Wall Street comes to Claflin: Students get insight on top jobs in journalism
Mar 05, 2016
Michelle LaRoche, editor of development for The Wall Street Journal, says, “For journalism, talent rises to the top. If you work hard, and you’re good at what you do, opportunities will come to you.” (Panther photo)
Claflin mass communications students gained insight about what it takes to work for one of the nation’s premier financial publications.
Michelle LaRoche, editor of development for The Wall Street Journal, made no secret of the highly competitive nature of getting a position – or in the case of the Clafin students, internships.
“It is a pretty rigorous selection process,” said LaRoche, who recruits interns from universities around the country and in other countries.
From a field of 2,000 applicants for paid summer reporting positions, 20-25 interns are selected for the 10-week program, she said. Becoming one of the few requires preparation.
“I am looking for experience,” said LaRoche, who urged students to gain that experience and a resume of work through jobs, other internships and working for campus publications. “It is really important that you had a chance to do this job before you come to a place like the Wall Street Journal.”
“For journalism, talent rises to the top. If you work hard, and you’re good at what you do, opportunities will come to you,” LaRoche said.
But opportunity will not come to the careless, she said. While resumes can reveal the strongest candidates, the cover letter for an applicant can be revealing.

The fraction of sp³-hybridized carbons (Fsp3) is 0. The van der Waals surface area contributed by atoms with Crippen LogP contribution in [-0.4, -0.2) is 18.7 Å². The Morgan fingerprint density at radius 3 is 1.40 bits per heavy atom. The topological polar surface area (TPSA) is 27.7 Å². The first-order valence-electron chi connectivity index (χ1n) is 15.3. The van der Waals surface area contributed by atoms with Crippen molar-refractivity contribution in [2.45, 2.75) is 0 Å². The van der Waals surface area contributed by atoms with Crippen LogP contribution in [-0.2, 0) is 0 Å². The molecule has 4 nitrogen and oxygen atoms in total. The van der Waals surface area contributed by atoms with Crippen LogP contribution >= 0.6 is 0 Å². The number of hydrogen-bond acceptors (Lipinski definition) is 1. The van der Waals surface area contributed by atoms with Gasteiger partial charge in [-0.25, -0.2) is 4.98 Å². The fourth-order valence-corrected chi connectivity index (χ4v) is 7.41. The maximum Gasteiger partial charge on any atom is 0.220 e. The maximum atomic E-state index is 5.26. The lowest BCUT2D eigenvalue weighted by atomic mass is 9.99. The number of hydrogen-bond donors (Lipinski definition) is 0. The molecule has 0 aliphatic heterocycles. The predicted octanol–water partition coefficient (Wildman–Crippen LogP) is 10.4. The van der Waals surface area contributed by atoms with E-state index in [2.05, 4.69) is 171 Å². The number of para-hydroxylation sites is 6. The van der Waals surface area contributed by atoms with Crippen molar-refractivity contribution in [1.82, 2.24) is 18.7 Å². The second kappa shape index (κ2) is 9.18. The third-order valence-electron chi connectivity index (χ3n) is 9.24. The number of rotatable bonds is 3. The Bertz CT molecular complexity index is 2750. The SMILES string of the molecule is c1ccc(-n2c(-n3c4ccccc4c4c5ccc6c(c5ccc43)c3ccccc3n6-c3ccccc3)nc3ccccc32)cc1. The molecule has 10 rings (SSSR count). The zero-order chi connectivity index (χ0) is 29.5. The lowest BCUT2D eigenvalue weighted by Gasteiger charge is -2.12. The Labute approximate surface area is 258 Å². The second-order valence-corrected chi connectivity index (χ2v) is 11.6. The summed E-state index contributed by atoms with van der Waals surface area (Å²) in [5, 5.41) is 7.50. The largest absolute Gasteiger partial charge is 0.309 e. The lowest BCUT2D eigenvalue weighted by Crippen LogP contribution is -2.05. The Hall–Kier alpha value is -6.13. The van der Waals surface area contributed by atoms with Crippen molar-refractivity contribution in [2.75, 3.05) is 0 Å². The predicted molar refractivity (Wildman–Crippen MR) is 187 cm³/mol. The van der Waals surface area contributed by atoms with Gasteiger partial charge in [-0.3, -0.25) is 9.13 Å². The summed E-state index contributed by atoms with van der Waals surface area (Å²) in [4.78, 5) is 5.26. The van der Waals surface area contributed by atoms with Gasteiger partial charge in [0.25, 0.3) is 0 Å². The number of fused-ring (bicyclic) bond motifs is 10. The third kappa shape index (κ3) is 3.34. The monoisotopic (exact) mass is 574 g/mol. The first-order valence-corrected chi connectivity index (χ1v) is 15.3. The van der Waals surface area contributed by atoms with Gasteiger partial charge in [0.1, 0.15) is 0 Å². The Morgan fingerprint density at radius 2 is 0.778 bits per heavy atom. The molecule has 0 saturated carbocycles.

“One of the most important things is to have someone read your cover letter,” LaRoche said. Errors are one of the first steps in eliminating candidates.
“You’ve had two months or however long to put your application together, to put your best foot forward, and you submit work that has errors in it?” she said. “What is this person going to do when they are being asked to write a story in 15 minutes on deadline?”
But the winning applicants have more than basic skills.
“We’re looking for people who have the passion,” LaRoche said. “You need to live and breathe this job.”
LaRoche also looks for candidates – for internships and full-time positions – with good interview skills. “You have to be able to talk to people.”
And she wants those who can identify good stories in the vein of present Wall Street Journal reporters. “I work with some of the smartest journalists on the planet,” she said.
Interns are treated just like professionals and are expected to perform as such, she said. “They are going to treat you like a reporter.”
LaRoche detailed how she came to a career with the noted publication.
“I have been with the company for 20 years and most of my time has been spent as an editor working for the Dow Jones News Wire,” LaRoche said.
“I went to my state school, University of New Hampshire. I majored in English with a concentration in journalism.” She was an intern at her local newspaper, with the experience convincing her she wanted to pursue journalism instead of law.
She moved to New Jersey and was hired by Dow Jones & Co., which publishes The Wall Street Journal. She moved from entry level through the ranks and into the job of finding the talent to maintain the newspaper’s high standards.
“I met the right people,” she said. “Right place, right time.”
LaRoche’s visit followed Claflin instructor Michael Fairwell working at The Wall Street Journal during summer 2015. Fairwell was awarded one of six Back in the Newsroom Fellowships through the International Center for Journalists.
Back in the Newsroom is a program that brings in professors from historically black colleges and universities to spend a summer working in digitally advanced U.S. news organizations. The internship enables them to see the skills needed for students to succeed in today’s newsrooms and helps them revise curricula and teaching methods to help students get internships and jobs. The ultimate goal is to improve newsroom diversity.